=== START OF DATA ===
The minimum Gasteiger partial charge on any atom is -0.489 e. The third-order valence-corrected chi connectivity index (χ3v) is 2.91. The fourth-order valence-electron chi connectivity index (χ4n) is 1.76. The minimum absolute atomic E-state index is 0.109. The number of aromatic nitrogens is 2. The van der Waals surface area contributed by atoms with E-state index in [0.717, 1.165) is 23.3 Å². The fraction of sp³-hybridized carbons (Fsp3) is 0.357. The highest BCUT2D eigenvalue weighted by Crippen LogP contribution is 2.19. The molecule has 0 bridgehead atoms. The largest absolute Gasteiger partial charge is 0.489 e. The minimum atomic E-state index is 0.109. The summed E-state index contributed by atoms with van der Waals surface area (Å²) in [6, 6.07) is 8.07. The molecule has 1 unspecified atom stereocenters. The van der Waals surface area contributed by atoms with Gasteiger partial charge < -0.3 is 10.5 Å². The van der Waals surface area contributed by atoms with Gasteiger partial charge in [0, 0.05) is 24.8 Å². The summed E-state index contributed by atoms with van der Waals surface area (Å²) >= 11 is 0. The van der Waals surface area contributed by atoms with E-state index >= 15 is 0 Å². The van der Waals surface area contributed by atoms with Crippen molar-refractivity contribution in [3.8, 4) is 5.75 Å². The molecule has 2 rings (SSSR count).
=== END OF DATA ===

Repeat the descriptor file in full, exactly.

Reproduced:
The minimum Gasteiger partial charge on any atom is -0.489 e. The third-order valence-corrected chi connectivity index (χ3v) is 2.91. The fourth-order valence-electron chi connectivity index (χ4n) is 1.76. The minimum absolute atomic E-state index is 0.109. The number of aromatic nitrogens is 2. The van der Waals surface area contributed by atoms with E-state index in [0.717, 1.165) is 23.3 Å². The fraction of sp³-hybridized carbons (Fsp3) is 0.357. The highest BCUT2D eigenvalue weighted by Crippen LogP contribution is 2.19. The molecule has 0 bridgehead atoms. The largest absolute Gasteiger partial charge is 0.489 e. The minimum atomic E-state index is 0.109. The summed E-state index contributed by atoms with van der Waals surface area (Å²) in [6, 6.07) is 8.07. The molecule has 1 unspecified atom stereocenters. The van der Waals surface area contributed by atoms with Gasteiger partial charge < -0.3 is 10.5 Å². The van der Waals surface area contributed by atoms with Gasteiger partial charge in [0, 0.05) is 24.8 Å². The summed E-state index contributed by atoms with van der Waals surface area (Å²) >= 11 is 0. The van der Waals surface area contributed by atoms with E-state index >= 15 is 0 Å². The van der Waals surface area contributed by atoms with Crippen molar-refractivity contribution in [3.8, 4) is 5.75 Å². The molecule has 2 rings (SSSR count).